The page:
Note to recruiters

Note to recruiters: We are quite aware that recruiters, interviewers, VCs and other professionals generally perform a Google Search before they interview someone, take a pitch from someone, et cetera. Please keep in mind that not everything put on the Internet must align directly to one's future career and/or one's future product portfolio. Sometimes, people do put things on the Internet just because. Just because. It may be out of their personal interests, which may have nothing to do with their professional interests. Or it may be for some other reason. Recruiters seem to have this wrong-headed notion that if somebody is not signalling their interests in a certain area online, then that means that they are not interested in that area at all. It is worth pointing out that economics pretty much underlies the areas of marketing, strategy, operations and finance. And this blog is about economics. With metta, let us. by all means, be reflective about this whole business of business. Also, see our post on "The Multi-faceted Identity Problem".

Wednesday, December 26, 2012

Ask The Delphic Oracle meets Nobel Laureate Brian Kobilka

A few earlier posts of mine (here, here and here) discuss a new writing system proposal for the Tamil language. In order to bring attention to the issues with the current Tamil writing system and in order to generate some measure of awareness for my Tamil writing system proposal, I sent an email to Prof. Brian Kobilka, Professor of Molecular and Cellular Physiology at Stanford, to ask if he would be able to meet some time. Prof. Kobilka has directed research resulting in many discoveries of great importance and these have led to many drugs in the field of Medicine. He also happens to have won the Nobel Prize for Chemistry this year.

Before I continue with the rest of this post, I should mention that Prof. Kobilka has requested that this post not be read as an endorsement of my writing proposal for Tamil, and I want to make sure that that disclaimer is there up front. I had come across Prof. Kobilka's work as part of my work for this blog, and his accomplishments are many, but I must say that meeting this man was a humbling experience for me.  In fact, one of the medications that I used to take targets GPCRs, one of the discoveries of Prof. Kobilka's that has resulted in his winning the Nobel Prize his year. And so, I was really quite excited. It was very generous of Prof. Kobilka to give me the opportunity to speak wth him. He struck me as very modest about his accomplishment. I consider myself very fortunate in having the opportunity to meet Prof. Kobilka.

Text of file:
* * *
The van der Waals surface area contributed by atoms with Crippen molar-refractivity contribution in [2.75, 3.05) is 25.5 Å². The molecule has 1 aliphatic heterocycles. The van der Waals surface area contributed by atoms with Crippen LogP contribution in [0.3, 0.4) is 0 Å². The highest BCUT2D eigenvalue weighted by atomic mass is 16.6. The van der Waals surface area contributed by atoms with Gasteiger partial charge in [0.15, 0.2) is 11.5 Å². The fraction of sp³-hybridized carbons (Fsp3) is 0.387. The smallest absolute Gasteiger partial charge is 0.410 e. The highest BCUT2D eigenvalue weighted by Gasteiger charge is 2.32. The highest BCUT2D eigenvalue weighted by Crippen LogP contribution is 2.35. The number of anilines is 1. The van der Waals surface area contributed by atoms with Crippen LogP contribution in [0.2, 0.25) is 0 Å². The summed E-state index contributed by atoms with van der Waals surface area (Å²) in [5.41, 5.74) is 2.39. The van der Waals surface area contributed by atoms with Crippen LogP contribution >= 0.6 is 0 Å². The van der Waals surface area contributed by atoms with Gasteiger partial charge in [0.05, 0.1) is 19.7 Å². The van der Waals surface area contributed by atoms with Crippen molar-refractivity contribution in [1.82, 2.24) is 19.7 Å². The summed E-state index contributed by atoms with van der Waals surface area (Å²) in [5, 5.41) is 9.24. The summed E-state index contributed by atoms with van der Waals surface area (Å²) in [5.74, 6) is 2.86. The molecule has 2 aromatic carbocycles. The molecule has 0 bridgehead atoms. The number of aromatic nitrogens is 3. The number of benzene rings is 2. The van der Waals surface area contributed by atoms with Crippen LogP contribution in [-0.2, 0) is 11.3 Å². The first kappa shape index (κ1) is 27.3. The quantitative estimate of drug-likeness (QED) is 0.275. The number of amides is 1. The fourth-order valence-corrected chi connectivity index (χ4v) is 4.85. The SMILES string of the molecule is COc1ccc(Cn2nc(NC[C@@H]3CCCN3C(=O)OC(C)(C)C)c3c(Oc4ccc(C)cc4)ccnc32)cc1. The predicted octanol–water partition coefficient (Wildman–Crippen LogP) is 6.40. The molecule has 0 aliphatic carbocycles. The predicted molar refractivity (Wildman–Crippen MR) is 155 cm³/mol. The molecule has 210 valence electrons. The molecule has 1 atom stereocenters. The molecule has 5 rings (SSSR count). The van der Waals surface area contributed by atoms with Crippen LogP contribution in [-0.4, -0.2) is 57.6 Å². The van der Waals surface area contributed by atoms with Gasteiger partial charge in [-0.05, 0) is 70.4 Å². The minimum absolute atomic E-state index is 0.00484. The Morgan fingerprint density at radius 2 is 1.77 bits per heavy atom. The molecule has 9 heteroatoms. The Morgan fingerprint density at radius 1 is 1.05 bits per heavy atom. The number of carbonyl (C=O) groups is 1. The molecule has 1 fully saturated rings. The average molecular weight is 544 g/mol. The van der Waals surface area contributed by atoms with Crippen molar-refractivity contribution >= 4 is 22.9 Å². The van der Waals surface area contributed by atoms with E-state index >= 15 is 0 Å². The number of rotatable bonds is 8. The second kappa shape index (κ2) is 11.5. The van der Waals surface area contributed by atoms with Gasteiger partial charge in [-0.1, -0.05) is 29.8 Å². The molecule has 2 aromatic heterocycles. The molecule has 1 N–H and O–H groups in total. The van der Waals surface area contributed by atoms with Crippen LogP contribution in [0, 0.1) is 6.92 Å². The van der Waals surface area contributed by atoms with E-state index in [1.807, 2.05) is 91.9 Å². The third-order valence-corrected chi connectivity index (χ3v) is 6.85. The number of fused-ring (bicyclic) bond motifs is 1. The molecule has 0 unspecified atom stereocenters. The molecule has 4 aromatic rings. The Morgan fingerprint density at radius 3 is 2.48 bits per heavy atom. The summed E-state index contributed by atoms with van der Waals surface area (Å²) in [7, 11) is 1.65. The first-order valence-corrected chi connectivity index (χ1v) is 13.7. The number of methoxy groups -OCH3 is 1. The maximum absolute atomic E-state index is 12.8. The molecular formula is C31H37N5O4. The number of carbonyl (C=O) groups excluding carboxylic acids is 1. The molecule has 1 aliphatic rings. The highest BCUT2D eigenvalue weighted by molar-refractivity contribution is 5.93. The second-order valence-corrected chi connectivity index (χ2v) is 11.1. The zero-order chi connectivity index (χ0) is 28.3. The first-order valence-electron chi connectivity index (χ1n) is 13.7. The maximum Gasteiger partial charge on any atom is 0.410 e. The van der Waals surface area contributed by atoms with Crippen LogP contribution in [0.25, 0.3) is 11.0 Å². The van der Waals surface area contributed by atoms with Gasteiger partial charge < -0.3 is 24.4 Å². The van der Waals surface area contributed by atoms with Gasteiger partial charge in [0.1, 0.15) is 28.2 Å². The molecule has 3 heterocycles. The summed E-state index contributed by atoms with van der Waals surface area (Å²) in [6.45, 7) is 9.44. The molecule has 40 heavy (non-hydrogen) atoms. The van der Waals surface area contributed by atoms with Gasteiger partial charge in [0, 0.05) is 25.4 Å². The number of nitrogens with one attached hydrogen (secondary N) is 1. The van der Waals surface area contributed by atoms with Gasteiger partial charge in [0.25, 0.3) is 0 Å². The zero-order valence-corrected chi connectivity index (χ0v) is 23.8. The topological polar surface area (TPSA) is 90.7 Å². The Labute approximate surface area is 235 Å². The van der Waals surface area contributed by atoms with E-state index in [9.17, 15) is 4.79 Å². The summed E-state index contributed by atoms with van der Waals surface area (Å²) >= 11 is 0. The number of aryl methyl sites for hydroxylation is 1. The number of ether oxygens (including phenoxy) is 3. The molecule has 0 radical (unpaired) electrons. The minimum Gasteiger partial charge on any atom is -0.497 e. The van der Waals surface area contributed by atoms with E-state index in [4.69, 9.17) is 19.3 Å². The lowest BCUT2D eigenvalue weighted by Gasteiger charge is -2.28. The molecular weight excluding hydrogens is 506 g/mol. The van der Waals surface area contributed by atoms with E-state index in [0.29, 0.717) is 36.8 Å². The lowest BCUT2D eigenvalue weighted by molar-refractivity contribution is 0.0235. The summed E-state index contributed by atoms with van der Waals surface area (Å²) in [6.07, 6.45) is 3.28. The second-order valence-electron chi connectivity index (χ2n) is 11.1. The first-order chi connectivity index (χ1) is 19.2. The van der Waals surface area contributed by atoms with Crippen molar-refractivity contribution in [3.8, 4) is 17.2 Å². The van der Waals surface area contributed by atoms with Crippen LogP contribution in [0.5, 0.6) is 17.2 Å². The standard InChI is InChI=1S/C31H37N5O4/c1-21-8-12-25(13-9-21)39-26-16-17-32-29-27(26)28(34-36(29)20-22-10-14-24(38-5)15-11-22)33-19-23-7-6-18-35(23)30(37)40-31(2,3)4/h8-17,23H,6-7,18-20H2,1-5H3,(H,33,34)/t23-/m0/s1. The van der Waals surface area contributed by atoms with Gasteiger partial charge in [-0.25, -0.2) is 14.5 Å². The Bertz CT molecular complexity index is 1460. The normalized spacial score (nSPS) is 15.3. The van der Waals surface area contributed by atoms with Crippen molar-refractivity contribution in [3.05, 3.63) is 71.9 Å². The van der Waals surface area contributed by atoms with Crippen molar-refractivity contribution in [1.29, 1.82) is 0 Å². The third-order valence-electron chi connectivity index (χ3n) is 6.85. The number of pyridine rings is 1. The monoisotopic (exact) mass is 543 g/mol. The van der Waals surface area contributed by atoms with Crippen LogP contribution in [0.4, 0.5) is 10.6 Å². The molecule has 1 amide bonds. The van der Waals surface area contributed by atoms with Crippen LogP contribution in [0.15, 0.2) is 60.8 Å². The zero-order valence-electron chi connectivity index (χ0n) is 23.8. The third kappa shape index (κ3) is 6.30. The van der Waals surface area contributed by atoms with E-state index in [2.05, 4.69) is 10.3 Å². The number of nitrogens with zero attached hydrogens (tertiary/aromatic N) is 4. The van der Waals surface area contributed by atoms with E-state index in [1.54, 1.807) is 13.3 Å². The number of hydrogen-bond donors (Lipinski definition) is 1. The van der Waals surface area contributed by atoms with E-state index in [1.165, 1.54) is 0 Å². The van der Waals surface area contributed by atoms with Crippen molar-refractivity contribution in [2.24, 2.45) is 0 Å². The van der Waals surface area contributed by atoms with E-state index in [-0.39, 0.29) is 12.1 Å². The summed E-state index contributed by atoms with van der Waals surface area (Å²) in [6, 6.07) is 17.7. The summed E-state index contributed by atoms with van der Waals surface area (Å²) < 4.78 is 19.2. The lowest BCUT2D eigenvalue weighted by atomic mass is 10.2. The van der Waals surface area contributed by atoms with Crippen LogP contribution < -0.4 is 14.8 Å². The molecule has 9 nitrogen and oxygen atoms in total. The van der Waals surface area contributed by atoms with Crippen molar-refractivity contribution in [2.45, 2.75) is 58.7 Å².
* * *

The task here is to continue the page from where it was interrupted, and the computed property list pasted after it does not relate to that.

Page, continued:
On the day of the meeting, I walked into the building and asked a passing student for directions to his room. She asked me about the room number. I was sure I had it right. I told her the room number again, and she pointed me to Prof. Kobilka's room and stifled a look of surprise. It is quite possible that it was simply my bouquet of flowers that threw her off.  I wanted to give Prof. Kobilka a small token of appreciation for his spending the time on a matter such as this, and so had bought him a bouquet. I am usually on time for all my appointments, and the irony was that I was late for this meeting of all meetings. In fact, I had had to run the last three blocks to reach Prof. Kobilka's office and so was one out-of-breath guy. Before I crossed the street to the department building, I asked somebody for directions. The person told me how to get there and yelled after me - "Somebody is lucky today!" - assuming I was on a date. He probably did not know that it was I who was the lucky guy that day.      

I was shown into Prof. Kobilka's office and the Nobel Laureate was seated at his desk. I briefly explained to him what I had come for. I had already mentioned to him that a script system which offers an unambiguous way of writing words and phrases has many advantages. This includes being able to write out names of drugs  in Tamil unambiguously and this could help people who only know Tamil get the right medicine based on a written prescription. After my brief discussion with him, I asked Prof. Kobilka if he would agree to have a photo taken with me. It sounded like a good way of commemorating the meeting for me. Also, a little bit of marketing never hurt. He agreed and so we took a couple of pictures of me with Prof. Kobilka. I had already decided to leave shortly after having the pictures taken. I really didn't want to take too much of his time. I thanked him for the pictures and walked over to a seating area I knew of nearby. I really had to sit down.

Update: updated the post a bit, moved it forward by a day.